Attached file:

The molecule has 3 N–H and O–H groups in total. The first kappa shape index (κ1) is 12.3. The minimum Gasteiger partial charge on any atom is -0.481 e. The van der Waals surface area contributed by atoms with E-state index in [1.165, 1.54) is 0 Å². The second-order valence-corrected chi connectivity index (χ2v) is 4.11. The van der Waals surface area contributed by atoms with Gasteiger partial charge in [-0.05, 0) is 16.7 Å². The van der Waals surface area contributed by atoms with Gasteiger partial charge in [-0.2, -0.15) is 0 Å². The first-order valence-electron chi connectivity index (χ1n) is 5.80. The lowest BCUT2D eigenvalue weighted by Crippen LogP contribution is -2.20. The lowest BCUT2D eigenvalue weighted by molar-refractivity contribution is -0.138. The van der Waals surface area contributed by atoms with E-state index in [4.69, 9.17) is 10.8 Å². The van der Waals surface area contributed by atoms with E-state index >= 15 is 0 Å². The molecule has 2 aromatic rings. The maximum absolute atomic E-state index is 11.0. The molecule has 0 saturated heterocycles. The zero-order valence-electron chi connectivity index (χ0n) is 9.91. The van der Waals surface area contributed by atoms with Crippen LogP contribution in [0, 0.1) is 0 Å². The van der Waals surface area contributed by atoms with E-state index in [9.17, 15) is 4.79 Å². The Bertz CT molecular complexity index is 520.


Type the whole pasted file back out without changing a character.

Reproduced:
The molecule has 3 N–H and O–H groups in total. The first kappa shape index (κ1) is 12.3. The minimum Gasteiger partial charge on any atom is -0.481 e. The van der Waals surface area contributed by atoms with E-state index in [1.165, 1.54) is 0 Å². The second-order valence-corrected chi connectivity index (χ2v) is 4.11. The van der Waals surface area contributed by atoms with Gasteiger partial charge in [-0.05, 0) is 16.7 Å². The van der Waals surface area contributed by atoms with Gasteiger partial charge in [-0.2, -0.15) is 0 Å². The first-order valence-electron chi connectivity index (χ1n) is 5.80. The lowest BCUT2D eigenvalue weighted by Crippen LogP contribution is -2.20. The lowest BCUT2D eigenvalue weighted by molar-refractivity contribution is -0.138. The van der Waals surface area contributed by atoms with E-state index in [4.69, 9.17) is 10.8 Å². The van der Waals surface area contributed by atoms with E-state index >= 15 is 0 Å². The molecule has 2 aromatic rings. The maximum absolute atomic E-state index is 11.0. The molecule has 0 saturated heterocycles. The zero-order valence-electron chi connectivity index (χ0n) is 9.91. The van der Waals surface area contributed by atoms with Crippen LogP contribution in [0, 0.1) is 0 Å². The van der Waals surface area contributed by atoms with E-state index in [9.17, 15) is 4.79 Å². The Bertz CT molecular complexity index is 520.